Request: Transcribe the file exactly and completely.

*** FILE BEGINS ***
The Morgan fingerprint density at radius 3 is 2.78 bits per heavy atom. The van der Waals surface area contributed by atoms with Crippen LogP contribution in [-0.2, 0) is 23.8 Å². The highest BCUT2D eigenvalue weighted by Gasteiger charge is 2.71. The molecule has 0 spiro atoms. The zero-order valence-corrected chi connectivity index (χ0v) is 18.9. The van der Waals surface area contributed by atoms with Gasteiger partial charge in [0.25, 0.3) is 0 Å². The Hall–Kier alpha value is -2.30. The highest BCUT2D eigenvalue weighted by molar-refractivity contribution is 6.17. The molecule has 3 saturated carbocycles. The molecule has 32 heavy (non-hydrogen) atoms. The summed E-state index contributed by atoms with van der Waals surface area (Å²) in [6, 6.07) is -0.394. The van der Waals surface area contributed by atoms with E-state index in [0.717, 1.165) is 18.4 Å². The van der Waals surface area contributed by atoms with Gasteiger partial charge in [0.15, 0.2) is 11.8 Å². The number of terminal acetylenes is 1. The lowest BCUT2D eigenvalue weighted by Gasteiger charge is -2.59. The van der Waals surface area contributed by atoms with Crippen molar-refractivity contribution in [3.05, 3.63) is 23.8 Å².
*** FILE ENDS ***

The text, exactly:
The Morgan fingerprint density at radius 3 is 2.78 bits per heavy atom. The van der Waals surface area contributed by atoms with Crippen LogP contribution in [-0.2, 0) is 23.8 Å². The highest BCUT2D eigenvalue weighted by Gasteiger charge is 2.71. The molecule has 0 spiro atoms. The zero-order valence-corrected chi connectivity index (χ0v) is 18.9. The van der Waals surface area contributed by atoms with Gasteiger partial charge in [0.25, 0.3) is 0 Å². The Hall–Kier alpha value is -2.30. The highest BCUT2D eigenvalue weighted by molar-refractivity contribution is 6.17. The molecule has 3 saturated carbocycles. The molecule has 32 heavy (non-hydrogen) atoms. The summed E-state index contributed by atoms with van der Waals surface area (Å²) in [6, 6.07) is -0.394. The van der Waals surface area contributed by atoms with E-state index in [0.717, 1.165) is 18.4 Å². The van der Waals surface area contributed by atoms with Gasteiger partial charge in [0.15, 0.2) is 11.8 Å². The number of terminal acetylenes is 1. The lowest BCUT2D eigenvalue weighted by Gasteiger charge is -2.59. The van der Waals surface area contributed by atoms with Crippen molar-refractivity contribution in [3.05, 3.63) is 23.8 Å².